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Presentation on theme: "HOMELESSNESS TASK FORCE PRESENTATION August 15, 2013."— Presentation transcript:


2 Our presentation  Demographics  Current homeless services  Homeless Policy  Promising practices  Targeted outreach, services & housing  Street outreach  Collaboration with law enforcement  Coordinated assessment  100 – Day Plan

3 2009 Homeless Count  680 literally homeless people  276 chronically homeless people  Berkeley had 16% of total homeless population  26% of the total chronic homeless population  Half of Berkeley’s chronically homeless population reported mental illness and substance dependence  59% African American; 24% White  63% aged 41 to 60 years

4 City’s investment in homeless services provided by community agencies Category of Service# of ProgramsCity Funding Drop in centers5684,009 Emergency shelter8663,044 Prevention/rapid rehousing2348,156 Substance abuse treatment4340,032 Services in permanent housing6284,763 Legal services2213,379 Transitional housing4164,452 Permanent housing rental subsidy2110,000 Employment290,558 Meal programs287,009 Total2,985,402

5 History of compassionate response

6 Promising Practices

7 Targeted Outreach, Services, and Housing  Target interventions to specific individuals based on criteria such as needs or use of public services  Berkeley’s Square One (PCEI)  DESC, Seattle, 1811 Eastlake  National 100,000 Homes campaign

8 Street Outreach  Providing mobile, street-based services and building trusting relationships with  City’s Homeless Outreach Team  Seattle: DESC’s HOST program  San Francisco: At the Crossroads

9 Collaboration with Law Enforcement  Combinations of social services approaches and law enforcement interventions  Ventura, Safe & Clean  Santa Barbara, restorative policing  City’s Mobile Crisis Team  City’s Crisis Intervention Team (CIT) (Memphis model)

10 Elaine de Coligny, Executive Director Coordinated Assessment

11 Everyone Home’s Role  Implementation of plan to end homelessness  Coordinate adoption of new federal homelessness regulations  Homeless Count  Continuum of Care application - $25M  Homelessness Prevention and Rapid Rehousing  Outcome measures for performance in homeless program contracts

12 Coordinated Assessment  A place or means to request assistance  A screening and assessment process  Information about programs and agencies that can provide needed housing or services  A process and tools for referral of the person to appropriate programs or agencies  In some cases, a process and tools for making program admissions decisions.

13 The current “system” is not one

14 Coordinated Assessment A single point of entry Case management Rapid rehousing Permanent supportive housing Shelter/Transitional Assessment process matches consumer with appropriate services Consumers stay in system until their homelessness has ended

15 Benefits of coordinated assessment for consumers  Consumers don’t have to go from agency to agency seeking help  Family members and case managers trying to help consumers don’t have to go from agency to agency  More likely that consumers will get to the same end result no matter where they enter the system  Consumer don’t have to go through an intake process multiple times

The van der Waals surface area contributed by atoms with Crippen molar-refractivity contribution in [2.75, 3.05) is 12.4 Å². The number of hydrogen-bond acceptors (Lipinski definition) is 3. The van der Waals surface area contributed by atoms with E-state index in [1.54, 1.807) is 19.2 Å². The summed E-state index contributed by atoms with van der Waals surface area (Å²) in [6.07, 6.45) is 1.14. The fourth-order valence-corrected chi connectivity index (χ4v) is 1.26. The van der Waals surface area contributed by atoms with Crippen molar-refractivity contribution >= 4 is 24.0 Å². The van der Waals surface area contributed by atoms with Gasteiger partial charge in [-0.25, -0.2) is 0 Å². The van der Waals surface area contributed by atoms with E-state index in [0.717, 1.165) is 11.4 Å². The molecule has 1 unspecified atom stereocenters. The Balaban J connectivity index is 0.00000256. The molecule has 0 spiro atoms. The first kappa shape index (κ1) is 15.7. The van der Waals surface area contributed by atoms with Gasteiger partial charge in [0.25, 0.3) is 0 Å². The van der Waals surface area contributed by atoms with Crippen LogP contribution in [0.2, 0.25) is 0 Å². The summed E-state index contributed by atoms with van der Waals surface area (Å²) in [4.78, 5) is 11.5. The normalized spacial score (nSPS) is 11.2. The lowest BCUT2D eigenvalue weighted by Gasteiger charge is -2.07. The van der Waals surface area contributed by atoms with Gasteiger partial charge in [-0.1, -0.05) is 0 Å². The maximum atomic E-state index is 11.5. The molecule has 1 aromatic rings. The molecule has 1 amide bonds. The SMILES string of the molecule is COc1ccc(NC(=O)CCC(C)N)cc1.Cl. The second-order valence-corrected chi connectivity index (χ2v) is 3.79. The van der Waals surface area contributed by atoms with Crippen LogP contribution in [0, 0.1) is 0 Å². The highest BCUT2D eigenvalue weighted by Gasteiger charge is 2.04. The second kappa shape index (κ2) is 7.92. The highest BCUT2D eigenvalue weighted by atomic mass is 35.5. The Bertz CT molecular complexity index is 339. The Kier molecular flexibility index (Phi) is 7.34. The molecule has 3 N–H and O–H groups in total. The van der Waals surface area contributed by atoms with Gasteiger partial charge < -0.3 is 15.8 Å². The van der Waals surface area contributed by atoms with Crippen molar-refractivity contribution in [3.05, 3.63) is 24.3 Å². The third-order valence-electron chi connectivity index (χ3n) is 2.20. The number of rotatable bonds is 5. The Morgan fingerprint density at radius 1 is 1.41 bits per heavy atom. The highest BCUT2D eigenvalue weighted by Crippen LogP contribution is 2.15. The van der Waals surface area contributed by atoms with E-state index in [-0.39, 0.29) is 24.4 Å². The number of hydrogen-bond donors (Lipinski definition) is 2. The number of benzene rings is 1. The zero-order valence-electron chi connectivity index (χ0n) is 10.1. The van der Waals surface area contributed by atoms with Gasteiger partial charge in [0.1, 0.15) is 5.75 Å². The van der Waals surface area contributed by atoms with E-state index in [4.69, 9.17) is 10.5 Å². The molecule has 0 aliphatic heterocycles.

16 Benefits of coordinated assessment for providers  Reduces duplication of effort in intake  Once a coordinated system is in place, should reduce the amount of time each case manager has to spend searching for resources  Resources are matched with the most appropriate consumers, so people are not over-served or under- served

17 Benefits of coordinated assessment for everyone  System is more accountable to people once they are in it  Resources are used more efficiently  It is a HUD mandate, related to the $25 million in McKinney Vento funds received countywide every year

18 Challenges of coordinated assessment  Setting up a coordinated system will take resources  Need to change system priorities, admissions process, and/or resources available for meaningful change  Real-time coordination will require ongoing staffing and attention  Need functional technology for support  No single entity can make it work

19 100 – Day Plan

20  HUD, USICH, VA invited local participation  Boot Camp (July) – Targeted communities with large chronically homeless populations  Federal goal: end chronic homelessness and Veterans’ homelessness by 2015  Challenge: In 100 days, make system changes that will increase the pace at which we are ending chronic homelessness locally

21 100 – Day Plan  House 80 chronically homeless people per month by October 31, 2013  Create countywide, 200-person list of prioritized, chronically homeless people  Match prioritized people with housing Navigators  Engage permanent housing providers to use the priority list to fill vacancies  Outreach to private landlords

22 Opportunities for Development Design a front door Realign resources Invest in Coordination Ability to allocate resources Triage consumers Target Resources Meet people where they are Increase Outreach



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